In the woods behind my childhood home, there was a tree with a soccer ball nestled in its branches. Those branches had long ago grown in different directions, leaving a crook just perfect for cradling the ball. I was 14 and just about to enter high school when my parents sold the house. On moving day I looked out my back window. Sitting lonely in the backyard was a soccer ball. Holding the weathered, deflated ball in my hands, the memories came rushing back to me. I remembered the ball in the tree. I remembered the fun times just kicking the ball around the backyard. I remembered what had always defined my family.
The ball had landed in the tree thanks to a bit of experimentation on the part of my brother and I. My dad, a high school soccer coach, had access to some fun equipment, including a Jugs machine, which fired off soccer balls in the same manner as a baseball pitching machine. We tested it out by turning it up to 100 mph and firing balls at one another. Then we wanted to see what would happen if we shot it straight up in the air at max speed (beyond the ball going really high and falling? I don’t know, we were kids). But the machine wouldn’t let us shoot the ball straight up – instead the ball soared through the woods, landing in the crook of that tree and giving us a story to tell for years.
That ball lingered, reminding me of my childhood innocence. When I was very young, my brother was the one person I looked up to more than anyone else. Even back then, I knew we were different in so many ways, yet I wanted to be just like him. I’d follow him around like a puppy dog, trying to copy his every move. Our childhood days were spent playing every sort of sport imaginable – wiffle ball, football, even backyard badminton – but we always came back to soccer. We were a family of goalkeepers, though I spent my childhood up very much resisting the family legacy by wanting to be a goal scorer. We’d set up cones for goals and try to score on each other, oftentimes having to chase the ball down the hill into the pricker bushes. Ouch.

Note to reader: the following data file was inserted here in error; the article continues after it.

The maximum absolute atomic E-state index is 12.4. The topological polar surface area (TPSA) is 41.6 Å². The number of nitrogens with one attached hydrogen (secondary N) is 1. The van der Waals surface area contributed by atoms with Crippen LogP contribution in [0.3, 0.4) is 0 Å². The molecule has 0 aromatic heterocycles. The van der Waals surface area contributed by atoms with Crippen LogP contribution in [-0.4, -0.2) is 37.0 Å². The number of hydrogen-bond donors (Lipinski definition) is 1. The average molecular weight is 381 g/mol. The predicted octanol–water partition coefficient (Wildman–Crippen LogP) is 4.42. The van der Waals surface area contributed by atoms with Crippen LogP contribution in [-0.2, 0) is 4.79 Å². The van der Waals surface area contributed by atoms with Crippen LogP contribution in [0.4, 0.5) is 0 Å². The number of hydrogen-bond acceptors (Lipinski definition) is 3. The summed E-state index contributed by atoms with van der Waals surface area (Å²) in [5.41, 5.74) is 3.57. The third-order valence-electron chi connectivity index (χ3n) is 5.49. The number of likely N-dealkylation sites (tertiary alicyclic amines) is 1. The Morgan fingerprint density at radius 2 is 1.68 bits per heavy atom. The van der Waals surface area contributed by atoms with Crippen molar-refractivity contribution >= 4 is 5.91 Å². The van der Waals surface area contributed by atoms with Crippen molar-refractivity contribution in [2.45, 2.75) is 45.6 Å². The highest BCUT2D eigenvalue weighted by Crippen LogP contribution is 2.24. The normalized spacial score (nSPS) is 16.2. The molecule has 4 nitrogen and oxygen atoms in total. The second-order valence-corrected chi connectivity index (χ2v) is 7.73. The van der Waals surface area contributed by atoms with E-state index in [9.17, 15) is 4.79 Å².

Traveling to soccer games was my family’s favorite pastime. My dear mother was always shipping us off to soccer practices. I’m not sure now how she managed all the shuttling, while also working full time, but she never missed a game. Do you remember, mom, the time we were literally run off the road trying to pass a truck on the way to practice at Williams? I do. In that confined space, the car, in the days before cell phones or wireless gadgets, my only options were reading or talking (sometimes sleeping too). In a lot of ways those car rides were the very beginnings of me learning what it meant to be a woman.
How does a child begin to tell her family that she’s transgender? From the time I was eight years old, I knew that I was really a girl. How do you tell your family that when you’re eight years old? I spent much of my childhood alternating between repressing my true self and being scared to say anything about it to anyone.